In a few short weeks, the school year will be wrapping up for the kids and a big question seems to come up right around this time. What are we going to do this summer? Well, summer camp is always a popular option. There are camps for kids to fine tune their sports skills, get a better handle on playing in the school band, recreational camps where they can rough it, and one that I would have signed up for immediately, Weather Camp.
As I have made mention of in the past, there are a handful of Weather Camps that are offered around the country, but being a proud Penn State alum, I am going to focus on the one offered at University Park on the PSU campus. For starters, 1 in 4 meteorologists is a graduate of Penn State and it is fitting that one of the best meteorology programs in the country offers not one but two different sessions each summer. One is for those students entering 8th-10th grade, while the other is a more advanced one for high school juniors and seniors. Most exciting for me while I was a senior at PSU, I was fortunate enough to be a camp counselor for the 8th-10th grade session. So I can certainly provide an inside scoop on how this fun filled week can spark the interest in children to become a skilled forecaster.
The week starts off like many camps you take the kids to, that being move in day. Instead of lugging all of their stuff to a tent or cabin, you're getting a preview perhaps of the future by moving into a university dorm on Penn State's campus. The dorms have seen some adjustments since my time living in them back in the late 90s/early 2000s, like not having landline phones in every room, the expanse of Wi-Fi availability, and certainly healthier food options in the dining commons, while other things never change. With it being summer, there is no air conditioning (bring along one or more fans), somewhat slow rides on the elevator and if you're not a fan of the wait, there's always plenty of exercise you can get climbing the stairs. Again, the good thing is this is for a week, not an entire semester. Anyhow, once that is out of the way, the fun begins for the campers with a tour of the expansive & historic Penn State Campus, along with an in-depth look at the new digs of the Meteorology Department, the Joel N. Myers Weather Station. Again, I'm jealous I haven't been back since the grand opening of this back in 2009, but talk about state of the art computers, resources and equipment. This is certainly to the camper's advantage since they get the opportunity to launch a weather balloon, learn to how to read and decipher various radar, satellite and weather model maps, in addition to using these newly learned skills to compete in a forecasting contest. Add to that gaining this weather knowledge from some of the best meteorology professors around. But wait, there's more!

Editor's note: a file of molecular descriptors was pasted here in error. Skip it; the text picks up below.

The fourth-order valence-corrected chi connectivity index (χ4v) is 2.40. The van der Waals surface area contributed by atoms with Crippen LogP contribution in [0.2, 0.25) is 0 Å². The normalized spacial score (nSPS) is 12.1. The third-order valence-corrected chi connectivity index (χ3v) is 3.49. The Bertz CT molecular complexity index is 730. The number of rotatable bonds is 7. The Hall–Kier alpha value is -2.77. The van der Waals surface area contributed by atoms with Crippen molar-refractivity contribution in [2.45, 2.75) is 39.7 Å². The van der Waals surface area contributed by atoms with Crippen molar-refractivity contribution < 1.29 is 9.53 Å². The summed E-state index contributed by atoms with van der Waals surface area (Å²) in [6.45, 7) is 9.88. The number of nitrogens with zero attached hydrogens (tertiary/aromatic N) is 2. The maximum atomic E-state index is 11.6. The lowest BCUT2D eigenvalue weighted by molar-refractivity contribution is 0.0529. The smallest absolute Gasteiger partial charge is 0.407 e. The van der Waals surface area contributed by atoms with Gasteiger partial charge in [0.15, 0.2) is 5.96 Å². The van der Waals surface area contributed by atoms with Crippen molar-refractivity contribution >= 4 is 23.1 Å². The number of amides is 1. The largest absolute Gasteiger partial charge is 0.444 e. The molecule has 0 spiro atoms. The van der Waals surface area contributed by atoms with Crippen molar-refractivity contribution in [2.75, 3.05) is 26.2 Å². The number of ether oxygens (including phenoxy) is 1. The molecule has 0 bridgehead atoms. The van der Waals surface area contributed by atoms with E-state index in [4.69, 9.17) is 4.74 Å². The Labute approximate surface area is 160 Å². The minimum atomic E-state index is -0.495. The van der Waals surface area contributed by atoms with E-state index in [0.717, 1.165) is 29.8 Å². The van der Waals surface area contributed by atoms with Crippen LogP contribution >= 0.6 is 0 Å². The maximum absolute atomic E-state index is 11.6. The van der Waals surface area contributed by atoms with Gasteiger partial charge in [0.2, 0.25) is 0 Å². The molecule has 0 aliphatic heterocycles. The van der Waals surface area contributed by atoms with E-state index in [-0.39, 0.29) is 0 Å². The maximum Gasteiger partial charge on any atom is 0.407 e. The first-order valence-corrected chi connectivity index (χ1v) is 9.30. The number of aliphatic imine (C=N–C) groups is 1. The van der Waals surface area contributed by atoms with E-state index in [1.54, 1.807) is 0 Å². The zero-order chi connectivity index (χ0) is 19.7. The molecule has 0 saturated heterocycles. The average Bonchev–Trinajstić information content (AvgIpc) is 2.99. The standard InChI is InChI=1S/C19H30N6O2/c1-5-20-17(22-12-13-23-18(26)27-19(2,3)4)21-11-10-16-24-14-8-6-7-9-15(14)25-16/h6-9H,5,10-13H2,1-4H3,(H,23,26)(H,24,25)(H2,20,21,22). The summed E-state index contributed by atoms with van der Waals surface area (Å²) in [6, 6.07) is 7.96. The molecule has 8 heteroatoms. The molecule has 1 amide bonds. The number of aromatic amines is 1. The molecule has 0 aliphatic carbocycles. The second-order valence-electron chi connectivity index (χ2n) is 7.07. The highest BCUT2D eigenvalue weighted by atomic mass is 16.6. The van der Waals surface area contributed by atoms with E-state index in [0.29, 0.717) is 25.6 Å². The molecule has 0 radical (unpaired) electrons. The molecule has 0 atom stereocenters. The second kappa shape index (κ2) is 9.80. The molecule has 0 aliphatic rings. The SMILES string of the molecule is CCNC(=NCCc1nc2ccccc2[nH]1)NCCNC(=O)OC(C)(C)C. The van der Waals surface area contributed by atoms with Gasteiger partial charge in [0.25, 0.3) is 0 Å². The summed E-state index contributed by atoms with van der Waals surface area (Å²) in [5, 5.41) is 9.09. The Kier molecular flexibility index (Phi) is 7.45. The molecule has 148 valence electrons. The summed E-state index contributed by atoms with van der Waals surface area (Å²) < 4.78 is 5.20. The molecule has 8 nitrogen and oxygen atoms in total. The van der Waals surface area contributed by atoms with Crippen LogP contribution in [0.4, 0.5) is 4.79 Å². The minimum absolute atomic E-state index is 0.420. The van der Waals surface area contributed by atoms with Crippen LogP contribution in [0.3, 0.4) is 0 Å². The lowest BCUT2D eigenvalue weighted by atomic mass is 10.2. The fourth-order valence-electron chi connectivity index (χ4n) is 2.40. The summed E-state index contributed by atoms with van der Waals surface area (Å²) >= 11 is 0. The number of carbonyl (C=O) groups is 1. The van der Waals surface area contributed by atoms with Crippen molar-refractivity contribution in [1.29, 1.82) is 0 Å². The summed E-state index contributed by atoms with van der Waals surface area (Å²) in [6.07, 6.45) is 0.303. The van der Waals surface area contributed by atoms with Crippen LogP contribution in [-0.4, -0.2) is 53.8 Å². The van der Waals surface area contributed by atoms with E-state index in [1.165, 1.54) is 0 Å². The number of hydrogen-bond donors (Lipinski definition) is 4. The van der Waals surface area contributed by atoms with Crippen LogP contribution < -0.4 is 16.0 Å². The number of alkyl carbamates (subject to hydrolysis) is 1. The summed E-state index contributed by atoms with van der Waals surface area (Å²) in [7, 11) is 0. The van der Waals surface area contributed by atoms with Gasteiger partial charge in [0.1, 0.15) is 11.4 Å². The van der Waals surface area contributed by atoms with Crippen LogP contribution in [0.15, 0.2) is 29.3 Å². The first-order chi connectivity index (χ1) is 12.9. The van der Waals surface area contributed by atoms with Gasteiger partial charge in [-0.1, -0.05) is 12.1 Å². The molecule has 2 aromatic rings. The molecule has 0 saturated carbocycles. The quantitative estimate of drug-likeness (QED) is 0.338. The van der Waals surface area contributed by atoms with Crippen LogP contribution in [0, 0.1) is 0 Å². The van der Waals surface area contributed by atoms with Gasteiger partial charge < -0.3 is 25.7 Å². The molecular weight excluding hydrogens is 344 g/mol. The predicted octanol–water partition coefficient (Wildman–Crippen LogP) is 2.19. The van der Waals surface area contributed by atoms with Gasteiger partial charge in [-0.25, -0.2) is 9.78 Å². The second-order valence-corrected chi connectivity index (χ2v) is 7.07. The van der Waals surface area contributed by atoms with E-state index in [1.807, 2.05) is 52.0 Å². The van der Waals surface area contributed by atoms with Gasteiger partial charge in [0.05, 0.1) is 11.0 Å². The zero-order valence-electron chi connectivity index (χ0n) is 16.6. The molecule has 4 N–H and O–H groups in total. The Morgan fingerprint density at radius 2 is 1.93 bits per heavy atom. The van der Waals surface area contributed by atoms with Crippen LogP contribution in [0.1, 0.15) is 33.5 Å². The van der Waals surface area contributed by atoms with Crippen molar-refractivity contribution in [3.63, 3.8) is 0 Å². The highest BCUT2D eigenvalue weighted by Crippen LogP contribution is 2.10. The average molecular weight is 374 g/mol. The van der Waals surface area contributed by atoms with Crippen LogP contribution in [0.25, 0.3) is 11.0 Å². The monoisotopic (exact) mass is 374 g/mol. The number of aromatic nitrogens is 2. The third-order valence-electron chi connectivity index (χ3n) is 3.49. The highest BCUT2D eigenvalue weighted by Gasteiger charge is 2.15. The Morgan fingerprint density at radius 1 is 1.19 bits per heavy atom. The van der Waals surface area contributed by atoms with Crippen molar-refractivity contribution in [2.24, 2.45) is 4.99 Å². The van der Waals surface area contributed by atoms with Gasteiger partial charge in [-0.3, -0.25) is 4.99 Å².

Did you know that Penn State is also home a television weather program, that has been on the air for nearly 30 years called Weather World? If you don't reside in Pennsylvania to catch it on PCN, weeknights at 5:45pm ET, you can view it on demand through the PCN website. The campers not only get a chance to watch a live taping of this in the studio, but also will get in front of the camera to record their own forecast. Similar to how I put together my forecast in the Weather Lab, the students will organize a few weather graphics, get in front of the green screen and present the forecast. They do acquire some pointers along the way from the counselors, but there is also a guest meteorologist (typically a PSU Meteo Alum) who drops by for a couple days to provide a few expert tips. When all is said and done, the campers get to take home a DVD of their work!
In addition to that, Penn State is only minutes away from the local National Weather Service Office in State College and one of the well known private forecasting companies in the U.S., AccuWeather. Here they get to see the pros in action forecasting for the public & private sector. And if there happens to be some severe weather happening, all the better when it comes to these field trips. Speaking of which, in the past the campers have also participated in a live video conference with a meteorologist at the Storm Prediction Center (SPC) in Norman, Oklahoma. There are some other fun activities too during the week, like taking in a minor league ballgame, watching a weather themed movie, visiting with a Nobel Prize winning scientist, and venturing to the Penn State Natatorium.
Now that I've peaked your interest here are the details on the 2011 Penn State Weather Camp. The camp takes place June 19th-24th for 8th to 11th grade students and June 26th-July 1st for the Advanced Weather Camp. Sadly the spots in the Advanced Camp are full, but there are still openings in the 8th-11th grade session. Registration closes on June 1st. To get in touch with the camp planners, click on the Contact Page link. And if I haven't painted enough of a picture of the wonders of Weather Camp, check out this YouTube video put together by a past camper.
For additional information on the weather camp check out the main page for the details and costs, the schedule to see what all goes on from day to day, and yes, they are even on facebook. And if you are a past attendee, be sure to leave some comments here on the blog. Oh to be a kid again and go off to camp :-)
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